Oregon’s fiscal system is a major engine for redistributing income among different regions of the state. The state general fund comes primarily from personal income taxes which disproportionately arise from the Portland metropolitan area. A majority of general fund/lottery fund spending goes to two programs: K-12 state school support and the Oregon Health Plan. The recipients of these funds are disproportionately located outside metropolitan Portland. This system redistributes a net of about $550 million annually in revenues raised in the Portland metropolitan area to pay for education and health care in the remainder of the state.
The principal sources of revenue for the general fund are the personal income tax and corporate excise tax. The Portland metropolitan area, defined as the five Oregon counties in the federally designated metropolitan statistical area (Clackamas, Columbia, Multnomah, Washington and Yamhill), accounts for 55.2 percent of the state’s personal income tax revenues, 53.6% of its corporate excise tax revenues, and 56.7 percent of its net lottery revenues.
The Portland metropolitan area accounts for about 45% of the state’s population, and accounts for a smaller than proportionate share of state spending on education and health care. The region receives about 40.6% of state aid to K-12 education, and about 43.6 percent of spending on the Oregon Health Plan.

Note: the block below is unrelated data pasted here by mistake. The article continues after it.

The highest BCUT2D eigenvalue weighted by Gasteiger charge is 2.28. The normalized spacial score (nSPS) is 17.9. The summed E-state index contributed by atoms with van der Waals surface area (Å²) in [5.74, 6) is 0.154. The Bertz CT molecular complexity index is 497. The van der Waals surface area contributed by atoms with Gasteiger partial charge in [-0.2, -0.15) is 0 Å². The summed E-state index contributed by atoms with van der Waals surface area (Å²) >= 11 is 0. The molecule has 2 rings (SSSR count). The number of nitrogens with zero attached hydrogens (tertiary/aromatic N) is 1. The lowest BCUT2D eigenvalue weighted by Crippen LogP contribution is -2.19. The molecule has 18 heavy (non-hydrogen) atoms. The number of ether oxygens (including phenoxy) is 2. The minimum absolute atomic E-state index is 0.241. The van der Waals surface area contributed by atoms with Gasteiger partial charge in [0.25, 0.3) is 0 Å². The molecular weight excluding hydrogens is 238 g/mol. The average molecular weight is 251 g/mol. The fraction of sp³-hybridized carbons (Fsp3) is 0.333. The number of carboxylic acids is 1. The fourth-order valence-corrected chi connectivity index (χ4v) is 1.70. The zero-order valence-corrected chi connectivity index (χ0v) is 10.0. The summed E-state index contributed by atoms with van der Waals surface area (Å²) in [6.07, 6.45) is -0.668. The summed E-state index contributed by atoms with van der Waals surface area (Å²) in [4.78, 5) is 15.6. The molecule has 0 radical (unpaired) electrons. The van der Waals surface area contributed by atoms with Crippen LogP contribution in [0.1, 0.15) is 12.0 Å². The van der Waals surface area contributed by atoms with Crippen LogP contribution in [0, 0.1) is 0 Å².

The Portland metropolitan are contributes about $1.72 billion annual in personal and corporate taxes and lottery revenues for K-12 education expenses. It receives about $1.27 billion annually in state support for K-12 education. The difference, about $450 million annually represents revenues from economic activity in metro Portland that support schools in the rest of the state. Similarly, the metropolitan area contributes about $432 million toward the cost of the Oregon Health Plan and receives about $335 million, for a net outflow of $97 million annually.
These data suggest a high degree of interdependence between the economic and fiscal conditions of urban and rural Oregon. Financing of key public services in rural Oregon is dependent on the continued economic success of the Portland metropolitan area. Stronger economic conditions, and especially higher incomes in rural Oregon would lessen the fiscal burden borne by metropolitan Portland.